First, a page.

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Skin testing of 900 members of the Israeli Defense Forces and of workers at an archeologic dig at Massada was done using histoplasmin and coccidiodin, both in dilutions of 1–1000. No skin reactions were obtained in the archeologic workers. Three of the members of the Israeli Defense Forces had reactions to histoplasmin of 5 mm diameter or more and one reacted to coccidiodin in similar magnitude. However, 12 others had reactions to histoplasmin of 2 to 5 mm and 21 others had reactions to coccidioidin of 2 to 5 mm.
Since the exposure to soil at Massada was intense, the negative skin tests seem to rule out this area as one contaminated with Histoplasma capsulatum or Coccidioides immitis. The paucity of strongly positive skin tests among the Army personnel indicates that Israeli soil does not contain H. capsulatum or C. immitis. The minimal skin reactions suggest the possibility, however, that the antigens may have been too weak (1–1000 dilution) and Israel may be an area of low but definite endemicity of infection with these two fungi.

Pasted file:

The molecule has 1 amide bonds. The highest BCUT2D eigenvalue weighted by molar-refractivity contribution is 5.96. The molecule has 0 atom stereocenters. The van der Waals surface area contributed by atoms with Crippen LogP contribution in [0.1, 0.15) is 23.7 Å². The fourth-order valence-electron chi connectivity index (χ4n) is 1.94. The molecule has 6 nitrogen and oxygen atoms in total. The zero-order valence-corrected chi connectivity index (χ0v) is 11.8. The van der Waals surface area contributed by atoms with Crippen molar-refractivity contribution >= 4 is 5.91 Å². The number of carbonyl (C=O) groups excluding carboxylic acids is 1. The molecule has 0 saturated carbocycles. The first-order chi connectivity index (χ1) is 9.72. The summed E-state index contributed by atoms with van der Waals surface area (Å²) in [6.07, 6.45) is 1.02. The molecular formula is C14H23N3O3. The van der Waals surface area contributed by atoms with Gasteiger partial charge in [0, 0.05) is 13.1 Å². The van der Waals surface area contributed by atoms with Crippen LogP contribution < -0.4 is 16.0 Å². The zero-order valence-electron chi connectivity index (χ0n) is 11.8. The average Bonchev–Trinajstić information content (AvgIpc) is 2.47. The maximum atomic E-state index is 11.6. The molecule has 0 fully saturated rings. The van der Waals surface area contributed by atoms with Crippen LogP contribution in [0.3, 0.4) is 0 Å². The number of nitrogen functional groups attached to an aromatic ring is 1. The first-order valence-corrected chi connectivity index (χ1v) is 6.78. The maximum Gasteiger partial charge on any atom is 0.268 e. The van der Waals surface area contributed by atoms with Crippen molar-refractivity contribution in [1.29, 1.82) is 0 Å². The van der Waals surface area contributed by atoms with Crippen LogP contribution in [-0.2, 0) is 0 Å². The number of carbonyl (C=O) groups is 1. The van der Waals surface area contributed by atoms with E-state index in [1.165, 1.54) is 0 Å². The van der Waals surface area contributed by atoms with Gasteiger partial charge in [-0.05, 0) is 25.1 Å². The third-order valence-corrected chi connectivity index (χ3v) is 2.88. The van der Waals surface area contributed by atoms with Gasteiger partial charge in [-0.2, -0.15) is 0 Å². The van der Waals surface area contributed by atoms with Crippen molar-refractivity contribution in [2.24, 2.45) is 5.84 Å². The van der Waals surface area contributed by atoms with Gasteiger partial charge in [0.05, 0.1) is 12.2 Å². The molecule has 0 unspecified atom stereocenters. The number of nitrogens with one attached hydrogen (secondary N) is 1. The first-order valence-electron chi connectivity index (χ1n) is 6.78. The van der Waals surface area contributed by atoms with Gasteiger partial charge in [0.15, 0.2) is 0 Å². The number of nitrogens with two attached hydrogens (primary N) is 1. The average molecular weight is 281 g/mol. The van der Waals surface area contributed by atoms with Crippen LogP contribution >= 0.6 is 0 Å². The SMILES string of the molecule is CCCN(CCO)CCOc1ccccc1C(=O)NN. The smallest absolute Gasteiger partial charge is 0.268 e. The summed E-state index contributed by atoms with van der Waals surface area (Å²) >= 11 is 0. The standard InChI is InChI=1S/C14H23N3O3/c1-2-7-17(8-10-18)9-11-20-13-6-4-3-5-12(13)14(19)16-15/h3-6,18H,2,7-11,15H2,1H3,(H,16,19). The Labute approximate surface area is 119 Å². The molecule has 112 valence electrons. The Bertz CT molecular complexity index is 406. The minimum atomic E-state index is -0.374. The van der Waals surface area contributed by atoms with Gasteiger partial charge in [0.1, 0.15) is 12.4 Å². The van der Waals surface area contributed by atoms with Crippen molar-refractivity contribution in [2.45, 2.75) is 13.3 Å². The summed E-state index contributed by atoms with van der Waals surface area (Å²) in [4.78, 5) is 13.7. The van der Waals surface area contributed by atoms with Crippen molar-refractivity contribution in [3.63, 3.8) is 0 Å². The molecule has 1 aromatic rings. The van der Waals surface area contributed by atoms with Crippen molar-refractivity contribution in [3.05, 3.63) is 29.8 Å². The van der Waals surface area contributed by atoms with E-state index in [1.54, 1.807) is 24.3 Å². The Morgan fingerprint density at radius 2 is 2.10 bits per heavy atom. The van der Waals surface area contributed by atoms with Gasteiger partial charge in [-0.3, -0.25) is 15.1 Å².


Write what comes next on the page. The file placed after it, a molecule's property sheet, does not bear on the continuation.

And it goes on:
Chief, Pulmonary Disease Section, Veterans Administration Hospital, Cincinnati, Ohio; Associate Professor of Medicine, University of Cincinnati College of Medicine.
Chief, Pulmonary Disease Service, Government Hospital, Tel Hashomer, Israel.
Medical Corps, Israeli Defense Force, Tel Hashomer, Israel.